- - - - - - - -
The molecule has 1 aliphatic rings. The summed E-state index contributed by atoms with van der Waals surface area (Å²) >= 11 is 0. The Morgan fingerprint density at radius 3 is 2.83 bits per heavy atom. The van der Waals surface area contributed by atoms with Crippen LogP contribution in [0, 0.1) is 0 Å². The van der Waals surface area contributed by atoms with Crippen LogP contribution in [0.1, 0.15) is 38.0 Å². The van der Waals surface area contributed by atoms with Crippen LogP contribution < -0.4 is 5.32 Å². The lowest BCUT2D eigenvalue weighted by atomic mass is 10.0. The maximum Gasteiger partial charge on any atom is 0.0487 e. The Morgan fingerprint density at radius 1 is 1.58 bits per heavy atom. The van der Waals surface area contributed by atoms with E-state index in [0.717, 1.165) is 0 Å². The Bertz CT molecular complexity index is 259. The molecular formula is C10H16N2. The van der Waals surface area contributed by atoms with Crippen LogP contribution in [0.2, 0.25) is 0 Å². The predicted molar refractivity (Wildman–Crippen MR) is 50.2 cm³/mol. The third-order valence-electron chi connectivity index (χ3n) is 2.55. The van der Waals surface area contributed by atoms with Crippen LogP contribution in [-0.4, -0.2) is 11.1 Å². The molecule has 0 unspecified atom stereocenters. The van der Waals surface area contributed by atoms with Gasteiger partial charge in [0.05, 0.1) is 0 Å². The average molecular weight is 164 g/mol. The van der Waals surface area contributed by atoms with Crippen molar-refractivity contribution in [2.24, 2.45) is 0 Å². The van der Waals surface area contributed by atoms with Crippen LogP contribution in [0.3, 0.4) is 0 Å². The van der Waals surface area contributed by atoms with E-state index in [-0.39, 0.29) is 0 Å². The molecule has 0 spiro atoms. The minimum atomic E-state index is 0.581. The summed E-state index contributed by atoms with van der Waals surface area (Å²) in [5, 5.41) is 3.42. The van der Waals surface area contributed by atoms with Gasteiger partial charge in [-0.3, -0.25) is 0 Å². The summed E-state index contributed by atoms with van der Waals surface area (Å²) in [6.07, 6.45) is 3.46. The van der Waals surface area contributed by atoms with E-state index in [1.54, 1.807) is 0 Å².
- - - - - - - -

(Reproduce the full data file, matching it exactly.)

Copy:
The molecule has 1 aliphatic rings. The summed E-state index contributed by atoms with van der Waals surface area (Å²) >= 11 is 0. The Morgan fingerprint density at radius 3 is 2.83 bits per heavy atom. The van der Waals surface area contributed by atoms with Crippen LogP contribution in [0, 0.1) is 0 Å². The van der Waals surface area contributed by atoms with Crippen LogP contribution in [0.1, 0.15) is 38.0 Å². The van der Waals surface area contributed by atoms with Crippen LogP contribution < -0.4 is 5.32 Å². The lowest BCUT2D eigenvalue weighted by atomic mass is 10.0. The maximum Gasteiger partial charge on any atom is 0.0487 e. The Morgan fingerprint density at radius 1 is 1.58 bits per heavy atom. The van der Waals surface area contributed by atoms with E-state index in [0.717, 1.165) is 0 Å². The Bertz CT molecular complexity index is 259. The molecular formula is C10H16N2. The van der Waals surface area contributed by atoms with Crippen LogP contribution in [0.2, 0.25) is 0 Å². The predicted molar refractivity (Wildman–Crippen MR) is 50.2 cm³/mol. The third-order valence-electron chi connectivity index (χ3n) is 2.55. The van der Waals surface area contributed by atoms with Crippen LogP contribution in [-0.4, -0.2) is 11.1 Å². The molecule has 0 unspecified atom stereocenters. The van der Waals surface area contributed by atoms with Gasteiger partial charge in [0.05, 0.1) is 0 Å². The average molecular weight is 164 g/mol. The van der Waals surface area contributed by atoms with Crippen molar-refractivity contribution in [2.24, 2.45) is 0 Å². The van der Waals surface area contributed by atoms with Crippen LogP contribution in [0.3, 0.4) is 0 Å². The van der Waals surface area contributed by atoms with E-state index in [-0.39, 0.29) is 0 Å². The molecule has 0 spiro atoms. The minimum atomic E-state index is 0.581. The summed E-state index contributed by atoms with van der Waals surface area (Å²) in [5, 5.41) is 3.42. The van der Waals surface area contributed by atoms with Gasteiger partial charge in [-0.3, -0.25) is 0 Å². The summed E-state index contributed by atoms with van der Waals surface area (Å²) in [6.07, 6.45) is 3.46. The van der Waals surface area contributed by atoms with E-state index in [1.54, 1.807) is 0 Å².